How to please God in our everyday lives

It’s been suggested that, give-or-take, we have 120 waking hours available each week for work, family and leisure time. If you’re a Christian, you might spend up to 10 of those hours a week at church, but probably not much more. That leaves 110 hours per week that we might call our “everyday lives”. Our time at work and our time with our families and friends.

Most Christians have a sense that we ought to be using those 110 hours to serve God, and that our worship shouldn’t just be confined to times when we’re with our church. But it’s not always obvious how we should be using that time. Sometimes God can feel pretty distant from our daily lives. Often we just need a reminder about what’s important.

So for the next couple of weeks at Gospel in the City, we’re going to be thinking about how we can please God in our everyday lives – our personal lives and our work lives. We’ll be thinking about how Christian personal relationships and attitudes to work can reflect the distinctive character of the loving God we worship.

We’re going to be looking at a couple of short sections from one of the Apostle Paul’s first letters, to a group of Christians in the city of Thessalonica in Greece. After a very short visit, a number of the Thessalonians have become Christians. But Paul had barely begun to take them through the basics of the Christian life before he’s forced to leave the city because of opposition to his message. So Paul writes to tell them how, since they’ve “turned from idols to serve the living and true God and to wait for his Son from heaven”¹, they can now live to please God.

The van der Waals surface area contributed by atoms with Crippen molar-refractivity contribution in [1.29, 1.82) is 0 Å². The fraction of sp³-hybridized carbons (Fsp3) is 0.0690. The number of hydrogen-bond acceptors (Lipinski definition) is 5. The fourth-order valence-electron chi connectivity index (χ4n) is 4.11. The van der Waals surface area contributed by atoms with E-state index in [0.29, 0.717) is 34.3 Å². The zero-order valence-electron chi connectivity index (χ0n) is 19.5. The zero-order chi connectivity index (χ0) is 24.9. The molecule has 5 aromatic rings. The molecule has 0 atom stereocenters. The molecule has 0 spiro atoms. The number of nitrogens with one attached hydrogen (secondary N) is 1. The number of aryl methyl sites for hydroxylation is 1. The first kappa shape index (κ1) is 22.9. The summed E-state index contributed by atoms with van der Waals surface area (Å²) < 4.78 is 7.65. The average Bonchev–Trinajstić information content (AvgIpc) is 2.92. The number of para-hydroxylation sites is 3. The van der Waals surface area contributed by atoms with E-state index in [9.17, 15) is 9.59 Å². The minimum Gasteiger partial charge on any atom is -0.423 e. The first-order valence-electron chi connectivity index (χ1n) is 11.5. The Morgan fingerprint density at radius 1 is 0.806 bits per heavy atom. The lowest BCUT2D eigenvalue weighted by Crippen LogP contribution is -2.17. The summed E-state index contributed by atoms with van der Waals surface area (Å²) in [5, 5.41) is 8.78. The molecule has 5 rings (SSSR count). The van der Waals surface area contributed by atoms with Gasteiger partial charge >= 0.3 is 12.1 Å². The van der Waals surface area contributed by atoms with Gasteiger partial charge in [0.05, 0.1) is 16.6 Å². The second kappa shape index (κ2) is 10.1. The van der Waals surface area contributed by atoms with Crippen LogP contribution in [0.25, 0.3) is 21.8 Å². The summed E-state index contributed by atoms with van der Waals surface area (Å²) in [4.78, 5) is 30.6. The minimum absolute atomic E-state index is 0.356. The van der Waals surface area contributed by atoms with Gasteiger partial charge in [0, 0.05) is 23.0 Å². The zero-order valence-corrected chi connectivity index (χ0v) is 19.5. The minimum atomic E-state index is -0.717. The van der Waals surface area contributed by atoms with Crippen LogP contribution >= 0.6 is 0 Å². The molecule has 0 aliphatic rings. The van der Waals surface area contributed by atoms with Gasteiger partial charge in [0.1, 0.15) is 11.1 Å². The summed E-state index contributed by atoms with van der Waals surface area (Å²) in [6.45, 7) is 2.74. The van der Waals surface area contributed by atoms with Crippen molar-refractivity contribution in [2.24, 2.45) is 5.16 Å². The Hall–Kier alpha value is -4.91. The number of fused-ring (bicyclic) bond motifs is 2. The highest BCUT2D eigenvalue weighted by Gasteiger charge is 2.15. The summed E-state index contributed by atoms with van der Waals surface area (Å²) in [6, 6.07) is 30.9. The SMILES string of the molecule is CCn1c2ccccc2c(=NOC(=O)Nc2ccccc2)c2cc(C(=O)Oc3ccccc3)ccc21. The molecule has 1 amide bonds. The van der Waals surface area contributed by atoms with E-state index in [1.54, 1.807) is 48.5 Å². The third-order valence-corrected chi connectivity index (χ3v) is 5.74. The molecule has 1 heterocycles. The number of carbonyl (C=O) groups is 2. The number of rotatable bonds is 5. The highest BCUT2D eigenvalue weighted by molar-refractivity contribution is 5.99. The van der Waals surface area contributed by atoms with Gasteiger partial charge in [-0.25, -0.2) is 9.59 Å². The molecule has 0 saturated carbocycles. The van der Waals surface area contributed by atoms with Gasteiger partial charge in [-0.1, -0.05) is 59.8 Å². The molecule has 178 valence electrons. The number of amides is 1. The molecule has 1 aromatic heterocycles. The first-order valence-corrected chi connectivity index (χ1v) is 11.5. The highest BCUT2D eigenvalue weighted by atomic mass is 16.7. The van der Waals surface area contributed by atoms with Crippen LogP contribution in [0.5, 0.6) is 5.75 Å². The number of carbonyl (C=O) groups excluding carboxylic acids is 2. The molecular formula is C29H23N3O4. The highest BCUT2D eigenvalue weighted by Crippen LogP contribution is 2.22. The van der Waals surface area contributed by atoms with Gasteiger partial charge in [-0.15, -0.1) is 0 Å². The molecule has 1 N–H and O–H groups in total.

If you’re not a Christian we think this will be a good chance to see what kind of God we worship by seeing the sort of life he wants us to have. A chance to see things from the inside, so to speak. And if you’re a Christian, we hope you’ll be encouraged and equipped to live to please God in your everyday life.

9th Nov: How to please God in our personal lives (1 Thessalonians 4:1-8)

16th Nov: How to please God in our working lives (1 Thessalonians 4:9-13)

Lee Campbell, who serves as pastor of Strandtown Baptist Church in Belfast, will be helping us think through these passages.

Wednesday lunchtimes, 1:10-1:40pm, upstairs in Caffe Nero on Fountain Street (1 min from City Hall). Sandwiches available (suggested donation: £3).

¹ 1 Thessalonians 1:9-10


Speaking with Authority


Some people, and some messages, seem to command a hearing. For most of the last two thousand years, in most of the world, Jesus and his message of the good news of God have created just such a response. The gospel writer Mark tells us that at the beginning of his public ministry Jesus went into Galilee saying “The time is fulfilled, and the kingdom of God is at hand; repent and believe in the gospel” (Mark 1:15).

In the crowded religious marketplace of 1st century Palestine, Jesus was immediately recognised as a uniquely authoritative voice. Since then few people have felt able to ignore Jesus’ message. But perhaps in Belfast today we find it harder to understand exactly why the people who first heard Jesus asked themselves, “What is this? A new teaching with authority!” (Mark 1:22)

In this series of four lunchtime Bible readings in the first chapter of Mark’s Gospel, we’re aiming to go back to those heady early days of Jesus’ ministry and see for ourselves what it was that made Jesus and his gospel so compelling.

12th Oct  The Voice of God (Mark 1:1-11)

19th Oct  A top line summary of the entire Bible (Mark 1:12-15)

26th Oct  Listen to the boss! (Mark 1:16-34)

2nd Nov  Words of life (Mark 1:35-45)


Sam Bostock (Gospel in the City)

Moore Casement (Cornhill Training Course, Belfast)

Martyn Cowan (Union Theological College, Belfast)

Join us upstairs in Caffe Nero on Fountain St (1 min from City Hall), 1:10-1:40pm, for lunch, a reading from Mark’s Gospel and a short talk. Sandwiches are available (suggested donation £3).